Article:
Coming on the heels of the overly-praised Girls (a ten episode self-esteem workshop on body issues/self-absorption aimed at the 23-28 female demographic, yet written at level easily understood by overly-bright tweens) HBO debuted Aaron Sorkin’s Newsroom on Sunday night and the Village Media no like-ied.
Howard Kurtz called it
…is a talky and tedious sendup of TV news, in a room stacked with self-obsessed blowhards.
… not that he was entirely wrong, but there is a part of me that believes that Howard got confused and slipped in a DVD of any random episode of his Reliable Sources show on CNN rather than the screener that HBO sent over.
Jake Tapper, who was once a decent reporter during his Salon days before landing his current gig at ABC where he’s been polishing his villager chops in the hopes of taking over ABC’s This Week from that
funny-talking show-off Christiane Amanpour George the Imp, thereby giving America the two David Gregory’s that it deserves, wants to like Newsroom, but some parts just hit to close too home, I guess:
—McAvoy experiences an epiphany. He goes on air and apologizes to the public for having pursued unimportant stories in pursuit of ratings. He will now only report on what is serious and real. He will dedicate himself to protecting civic virtue.
But that prompts the question: protect it from what? This is where Sorkin’s high-minded critique falls flat. McAvoy sanctimoniously laments the deterioration of public discourse and the news media’s complicity in it. But if that is the problem, his subsequent actions reveal a commitment to a uniformly partisan solution.
Here is Jake Tapper reporting on what was serious and real:
As any close friend or family member can attest, I have an unusually keen sense of smell and immediately I smelled cigarette smoke on Obama. Frankly, he reeked of cigarettes.
Obama ran off before I could ask him if he’d just snuck a smoke, so I called his campaign.
They denied it. He’d quit months before, in February, they insisted. He chewed nicorette.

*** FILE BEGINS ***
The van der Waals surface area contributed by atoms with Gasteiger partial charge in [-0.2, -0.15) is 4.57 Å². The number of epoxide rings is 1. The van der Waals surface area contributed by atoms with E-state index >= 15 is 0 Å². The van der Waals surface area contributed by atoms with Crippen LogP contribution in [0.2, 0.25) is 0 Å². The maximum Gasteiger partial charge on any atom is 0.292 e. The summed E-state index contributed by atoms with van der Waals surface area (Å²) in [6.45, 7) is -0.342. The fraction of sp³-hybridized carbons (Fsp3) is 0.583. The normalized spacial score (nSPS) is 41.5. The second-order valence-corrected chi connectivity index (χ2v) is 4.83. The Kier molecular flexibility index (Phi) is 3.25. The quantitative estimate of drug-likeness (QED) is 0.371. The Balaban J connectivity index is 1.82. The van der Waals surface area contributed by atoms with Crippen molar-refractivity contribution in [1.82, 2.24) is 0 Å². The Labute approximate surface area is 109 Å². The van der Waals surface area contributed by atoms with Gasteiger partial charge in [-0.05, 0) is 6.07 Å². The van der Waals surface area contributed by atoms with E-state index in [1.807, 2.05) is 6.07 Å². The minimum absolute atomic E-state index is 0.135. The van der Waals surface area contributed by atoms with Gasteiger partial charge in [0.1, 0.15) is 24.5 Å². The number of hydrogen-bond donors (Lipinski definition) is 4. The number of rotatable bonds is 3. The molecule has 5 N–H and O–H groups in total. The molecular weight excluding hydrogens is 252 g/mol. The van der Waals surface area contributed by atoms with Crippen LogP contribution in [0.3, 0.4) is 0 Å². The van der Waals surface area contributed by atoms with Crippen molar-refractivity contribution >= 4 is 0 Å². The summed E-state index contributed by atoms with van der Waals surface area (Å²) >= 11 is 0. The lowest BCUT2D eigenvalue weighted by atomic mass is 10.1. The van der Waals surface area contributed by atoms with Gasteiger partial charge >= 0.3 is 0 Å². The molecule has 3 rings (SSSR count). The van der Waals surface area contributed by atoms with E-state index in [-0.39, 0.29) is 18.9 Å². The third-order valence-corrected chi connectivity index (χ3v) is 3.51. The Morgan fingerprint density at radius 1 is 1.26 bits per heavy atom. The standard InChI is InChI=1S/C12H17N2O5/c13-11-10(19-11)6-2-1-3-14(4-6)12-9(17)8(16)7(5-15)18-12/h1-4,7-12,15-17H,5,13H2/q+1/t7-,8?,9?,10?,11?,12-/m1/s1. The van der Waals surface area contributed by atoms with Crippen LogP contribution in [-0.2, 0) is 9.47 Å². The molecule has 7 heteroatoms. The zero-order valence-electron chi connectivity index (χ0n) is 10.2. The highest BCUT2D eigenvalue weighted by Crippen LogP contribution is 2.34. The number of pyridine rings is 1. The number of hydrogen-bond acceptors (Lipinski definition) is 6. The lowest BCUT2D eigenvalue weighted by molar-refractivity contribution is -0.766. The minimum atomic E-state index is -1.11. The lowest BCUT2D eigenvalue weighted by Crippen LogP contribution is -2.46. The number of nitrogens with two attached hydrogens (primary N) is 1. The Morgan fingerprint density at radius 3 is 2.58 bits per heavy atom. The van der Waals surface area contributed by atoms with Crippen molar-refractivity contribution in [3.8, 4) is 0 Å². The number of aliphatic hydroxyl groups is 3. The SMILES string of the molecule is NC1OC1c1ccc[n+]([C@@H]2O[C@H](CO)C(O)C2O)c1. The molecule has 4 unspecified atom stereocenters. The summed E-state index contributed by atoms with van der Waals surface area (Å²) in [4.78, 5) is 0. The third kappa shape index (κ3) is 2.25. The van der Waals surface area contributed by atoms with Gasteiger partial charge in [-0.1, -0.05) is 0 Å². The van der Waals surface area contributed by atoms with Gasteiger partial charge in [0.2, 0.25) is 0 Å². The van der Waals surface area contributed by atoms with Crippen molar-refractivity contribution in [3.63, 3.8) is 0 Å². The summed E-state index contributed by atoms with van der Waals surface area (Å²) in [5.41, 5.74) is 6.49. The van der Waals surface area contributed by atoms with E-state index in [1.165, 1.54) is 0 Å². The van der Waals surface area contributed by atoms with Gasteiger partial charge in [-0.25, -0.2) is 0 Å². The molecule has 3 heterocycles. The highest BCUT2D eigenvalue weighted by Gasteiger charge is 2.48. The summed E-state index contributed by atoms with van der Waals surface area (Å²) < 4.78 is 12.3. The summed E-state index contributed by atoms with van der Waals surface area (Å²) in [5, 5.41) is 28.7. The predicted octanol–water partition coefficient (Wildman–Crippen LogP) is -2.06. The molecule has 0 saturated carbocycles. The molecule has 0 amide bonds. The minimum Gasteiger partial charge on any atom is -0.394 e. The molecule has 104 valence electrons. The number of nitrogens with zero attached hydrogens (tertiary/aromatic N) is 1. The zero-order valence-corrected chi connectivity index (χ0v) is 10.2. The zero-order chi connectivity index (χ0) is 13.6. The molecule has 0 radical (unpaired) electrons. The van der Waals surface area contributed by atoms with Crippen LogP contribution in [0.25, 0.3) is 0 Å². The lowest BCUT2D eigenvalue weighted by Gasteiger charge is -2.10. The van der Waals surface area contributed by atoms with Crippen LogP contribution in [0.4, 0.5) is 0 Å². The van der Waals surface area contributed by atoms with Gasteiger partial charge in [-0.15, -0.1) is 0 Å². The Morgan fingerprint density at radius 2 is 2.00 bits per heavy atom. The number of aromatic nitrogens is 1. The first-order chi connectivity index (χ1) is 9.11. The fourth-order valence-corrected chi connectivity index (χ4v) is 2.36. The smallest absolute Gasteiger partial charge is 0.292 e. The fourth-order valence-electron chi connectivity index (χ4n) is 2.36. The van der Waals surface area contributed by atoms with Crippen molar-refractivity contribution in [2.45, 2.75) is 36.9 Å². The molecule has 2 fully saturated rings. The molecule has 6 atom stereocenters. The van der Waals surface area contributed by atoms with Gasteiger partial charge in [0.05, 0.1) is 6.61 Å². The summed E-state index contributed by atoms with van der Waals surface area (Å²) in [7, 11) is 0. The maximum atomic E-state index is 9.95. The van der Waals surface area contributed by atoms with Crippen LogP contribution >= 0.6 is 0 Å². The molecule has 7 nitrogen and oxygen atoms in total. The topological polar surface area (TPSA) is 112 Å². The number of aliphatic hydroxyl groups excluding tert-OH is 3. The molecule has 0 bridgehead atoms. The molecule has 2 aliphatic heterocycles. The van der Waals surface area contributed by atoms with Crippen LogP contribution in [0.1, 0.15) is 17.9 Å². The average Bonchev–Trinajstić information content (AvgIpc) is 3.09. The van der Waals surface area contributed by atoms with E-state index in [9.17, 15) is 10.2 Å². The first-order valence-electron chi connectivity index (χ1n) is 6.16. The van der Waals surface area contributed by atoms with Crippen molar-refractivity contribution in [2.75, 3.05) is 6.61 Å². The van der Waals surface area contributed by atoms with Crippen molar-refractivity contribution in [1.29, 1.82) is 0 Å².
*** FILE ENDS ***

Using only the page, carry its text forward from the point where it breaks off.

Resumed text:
But I knew what I’d smelled and I asked his campaign to double-check and to ask him if he’d had a cigarette.
They reported back that he had told them he hadn’t had a cigarette since he quit.
And maybe that was true. Maybe I imagined the cigarette smoke. My olfactory nerve somehow misfired.
Except….last night on MSNBC’s Hardball, Obama admitted that his attempt to wean himself from the vile tobacco weed had not been entirely successful.
“I fell off the wagon a couple times during the course of it, and then was able to get back on,” he said. “But it is a struggle like everything else.”
Now I wonder about last August.
It’s not a big deal in the scheme of things — the war on Iraq, a major economic crisis — indeed, it’s miniscule. Hardly worth mentioning.
Except that I don’t like feeling that I wasn’t being dealt with honestly. And as much as citizens who are suspect of the media might scoff at such a notion, many of us consider ourselves to be your representatives to help make sure our leaders are telling us the truth, and leading the country down a path we as a nation are confident is the right one. (Corny, I know.)
You have to admit, that “I work for you , the citizens and for truth…” part was kind of Sorkin-esque in an adorable juicebox journalism kind of way.
Of course, nobody took more glee in the thrashing that Newsroom received from critics for it’s heavy-handed dramatization of the cynical trivialization of news-reporting for fame and profit and the accompanying speechifying about Doing Things Noble and Good than Politico because, when it comes to the cynical trivialization of news-reporting for fame and profit (Politics Division) that’s their mission statement in a nutshell.
By the way, Pierce has the best take on Newsroom. I think the show has potential but then I don’t have an aversion to snappy didacticism as long as it shoves the shiv in occasionally.